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April 4, 2013, New York – Twenty-two Latino victims of unlawful warrantless home raids by…
Bruno v. McGuire is a lawsuit that challenged the New York City Police Department’s policy of refusing to arrest men who beat their wives. It also charged court clerks and counselors with refusing to allow battered women to file petitions seeking Orders of Protection against their husbands.
Bruno v. McGuire is a lawsuit the Center for Constitutional Rights (CCR) filed together with lawyers from MFY Legal Services, Inc., the Legal Aid Society’s Civil Division, and Brooklyn Legal Services Corporation B that challenged the New York City Police Department’s long-standing policy and practice of refusing to arrest men who beat their wives. It also charged clerks and family counselors working in the Family Court with refusing to allow battered women to exercise their right, guaranteed by statute, to file petitions in the court seeking Orders of Protection against their husbands.
In an unprecedented out-of-court settlement resulting from CCR’s lawsuit on behalf of battered wives, the New York City Police Department (NYPD) agreed to change its policy of refusing to arrest men who beat their wives. And from that point on, the police were required to arrest in cases of felonious assault or any other felony, as long as probable cause exists to believe that the husband committed the crime. The police also agreed to arrest in cases where the woman has previously obtained an Order of Protection forbidding her husband to commit certain acts against her, and there is a probable cause to believe that he violated the Order.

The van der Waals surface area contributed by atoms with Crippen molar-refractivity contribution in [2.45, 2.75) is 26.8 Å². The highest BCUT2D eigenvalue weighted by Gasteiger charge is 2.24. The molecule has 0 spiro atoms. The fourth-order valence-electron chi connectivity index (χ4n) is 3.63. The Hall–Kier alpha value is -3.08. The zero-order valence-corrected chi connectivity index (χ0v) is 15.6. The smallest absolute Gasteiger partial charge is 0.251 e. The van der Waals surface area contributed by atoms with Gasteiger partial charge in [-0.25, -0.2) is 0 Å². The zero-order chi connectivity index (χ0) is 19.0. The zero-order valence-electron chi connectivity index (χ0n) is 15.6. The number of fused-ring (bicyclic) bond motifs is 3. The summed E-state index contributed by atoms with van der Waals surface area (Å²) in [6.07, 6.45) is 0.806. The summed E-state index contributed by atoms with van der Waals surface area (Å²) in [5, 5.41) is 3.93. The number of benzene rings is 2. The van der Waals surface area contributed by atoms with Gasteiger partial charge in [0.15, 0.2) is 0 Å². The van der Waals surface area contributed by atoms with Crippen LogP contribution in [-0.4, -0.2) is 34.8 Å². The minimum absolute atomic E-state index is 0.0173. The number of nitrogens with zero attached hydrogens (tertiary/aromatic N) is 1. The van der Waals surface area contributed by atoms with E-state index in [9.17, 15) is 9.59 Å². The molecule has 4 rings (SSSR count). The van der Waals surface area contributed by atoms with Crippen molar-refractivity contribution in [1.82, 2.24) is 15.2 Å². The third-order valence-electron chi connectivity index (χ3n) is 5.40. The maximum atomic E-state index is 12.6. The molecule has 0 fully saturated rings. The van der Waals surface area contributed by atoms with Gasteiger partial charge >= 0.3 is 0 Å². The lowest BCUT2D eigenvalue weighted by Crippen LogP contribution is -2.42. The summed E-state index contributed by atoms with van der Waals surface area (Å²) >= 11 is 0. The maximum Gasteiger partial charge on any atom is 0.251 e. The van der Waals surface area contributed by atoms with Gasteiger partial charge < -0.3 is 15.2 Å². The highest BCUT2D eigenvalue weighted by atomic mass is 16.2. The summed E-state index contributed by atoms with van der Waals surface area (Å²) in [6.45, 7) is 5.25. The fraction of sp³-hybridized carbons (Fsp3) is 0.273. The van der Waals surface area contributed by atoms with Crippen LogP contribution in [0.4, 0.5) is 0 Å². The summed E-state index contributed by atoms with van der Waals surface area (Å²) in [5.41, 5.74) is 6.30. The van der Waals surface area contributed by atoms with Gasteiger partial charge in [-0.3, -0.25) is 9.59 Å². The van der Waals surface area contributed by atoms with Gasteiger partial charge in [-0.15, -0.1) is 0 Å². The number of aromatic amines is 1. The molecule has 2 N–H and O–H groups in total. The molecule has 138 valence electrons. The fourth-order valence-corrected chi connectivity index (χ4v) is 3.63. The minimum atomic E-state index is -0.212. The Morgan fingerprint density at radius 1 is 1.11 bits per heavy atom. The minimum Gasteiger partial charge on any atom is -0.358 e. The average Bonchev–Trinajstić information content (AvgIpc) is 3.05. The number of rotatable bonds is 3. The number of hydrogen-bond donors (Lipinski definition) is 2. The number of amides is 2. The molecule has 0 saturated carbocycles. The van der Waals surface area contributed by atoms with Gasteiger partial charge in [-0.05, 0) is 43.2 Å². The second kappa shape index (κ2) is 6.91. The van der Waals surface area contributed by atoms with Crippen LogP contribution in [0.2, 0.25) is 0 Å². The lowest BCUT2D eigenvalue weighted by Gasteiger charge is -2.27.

Previously, instead of permitting access to the judge, these clerks and counselors in Family Court told battered women to “kiss and make up,” that the beating was their own fault, or that what their husbands did to them was not illegal at all.
The impact of the police agreement was felt all across the country. Police departments in Chicago and New Haven, when threatened with lawsuits modeled after Bruno, agreed to adopt policies similar to those achieved in New York. Negotiations with other police departments across the country followed, and attorneys for battered women in many cities told us that the precedent set by the New York police in CCR’s case represented a powerful bargaining tool. Attorneys in cities where negotiations were not successful went to court, using the suit as a model.
The part of the suit directed against the employees in Family Court was dismissed by a divided vote of the intermediate appellate court. CCR appealed the case to the New York Court of Appeals, the State’s highest court. In that appeal, CCR was supported by two amicus curiae briefs: one filed jointly by 13 local and national organizations which work with battered women, and one by the Association of the Bar of the City of New York. The appeal was argued on June 4, 1979.